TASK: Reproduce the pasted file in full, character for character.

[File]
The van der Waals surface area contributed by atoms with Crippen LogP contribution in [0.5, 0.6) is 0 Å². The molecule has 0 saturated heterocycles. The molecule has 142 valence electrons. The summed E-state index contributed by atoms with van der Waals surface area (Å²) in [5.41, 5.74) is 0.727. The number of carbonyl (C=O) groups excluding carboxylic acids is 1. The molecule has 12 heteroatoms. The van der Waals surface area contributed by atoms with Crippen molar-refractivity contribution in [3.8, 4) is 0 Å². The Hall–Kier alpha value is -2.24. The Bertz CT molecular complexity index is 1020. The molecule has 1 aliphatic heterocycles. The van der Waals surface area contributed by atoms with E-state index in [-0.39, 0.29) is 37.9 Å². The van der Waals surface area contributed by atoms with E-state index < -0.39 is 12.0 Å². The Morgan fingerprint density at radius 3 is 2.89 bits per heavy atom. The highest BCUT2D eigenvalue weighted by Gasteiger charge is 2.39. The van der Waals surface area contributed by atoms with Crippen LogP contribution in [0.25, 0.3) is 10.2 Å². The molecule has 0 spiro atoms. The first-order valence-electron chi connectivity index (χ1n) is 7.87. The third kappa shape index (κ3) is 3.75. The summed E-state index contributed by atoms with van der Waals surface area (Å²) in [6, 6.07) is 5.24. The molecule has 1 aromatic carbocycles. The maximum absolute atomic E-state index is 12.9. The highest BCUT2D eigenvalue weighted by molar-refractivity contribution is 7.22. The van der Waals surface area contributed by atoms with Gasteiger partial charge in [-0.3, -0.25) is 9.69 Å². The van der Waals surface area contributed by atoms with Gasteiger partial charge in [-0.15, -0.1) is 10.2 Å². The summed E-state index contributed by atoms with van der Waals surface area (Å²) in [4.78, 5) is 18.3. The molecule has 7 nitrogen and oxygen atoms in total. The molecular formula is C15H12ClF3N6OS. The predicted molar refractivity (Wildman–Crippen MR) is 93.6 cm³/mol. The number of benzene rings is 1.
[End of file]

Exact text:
The van der Waals surface area contributed by atoms with Crippen LogP contribution in [0.5, 0.6) is 0 Å². The molecule has 0 saturated heterocycles. The molecule has 142 valence electrons. The summed E-state index contributed by atoms with van der Waals surface area (Å²) in [5.41, 5.74) is 0.727. The number of carbonyl (C=O) groups excluding carboxylic acids is 1. The molecule has 12 heteroatoms. The van der Waals surface area contributed by atoms with Crippen molar-refractivity contribution in [3.8, 4) is 0 Å². The Hall–Kier alpha value is -2.24. The Bertz CT molecular complexity index is 1020. The molecule has 1 aliphatic heterocycles. The van der Waals surface area contributed by atoms with E-state index in [-0.39, 0.29) is 37.9 Å². The van der Waals surface area contributed by atoms with E-state index < -0.39 is 12.0 Å². The Morgan fingerprint density at radius 3 is 2.89 bits per heavy atom. The highest BCUT2D eigenvalue weighted by Gasteiger charge is 2.39. The van der Waals surface area contributed by atoms with Crippen LogP contribution in [0.25, 0.3) is 10.2 Å². The molecule has 0 spiro atoms. The first-order valence-electron chi connectivity index (χ1n) is 7.87. The third kappa shape index (κ3) is 3.75. The summed E-state index contributed by atoms with van der Waals surface area (Å²) in [6, 6.07) is 5.24. The molecule has 1 aromatic carbocycles. The maximum absolute atomic E-state index is 12.9. The highest BCUT2D eigenvalue weighted by molar-refractivity contribution is 7.22. The van der Waals surface area contributed by atoms with Gasteiger partial charge in [-0.3, -0.25) is 9.69 Å². The van der Waals surface area contributed by atoms with Gasteiger partial charge in [-0.15, -0.1) is 10.2 Å². The summed E-state index contributed by atoms with van der Waals surface area (Å²) in [4.78, 5) is 18.3. The molecule has 7 nitrogen and oxygen atoms in total. The molecular formula is C15H12ClF3N6OS. The predicted molar refractivity (Wildman–Crippen MR) is 93.6 cm³/mol. The number of benzene rings is 1.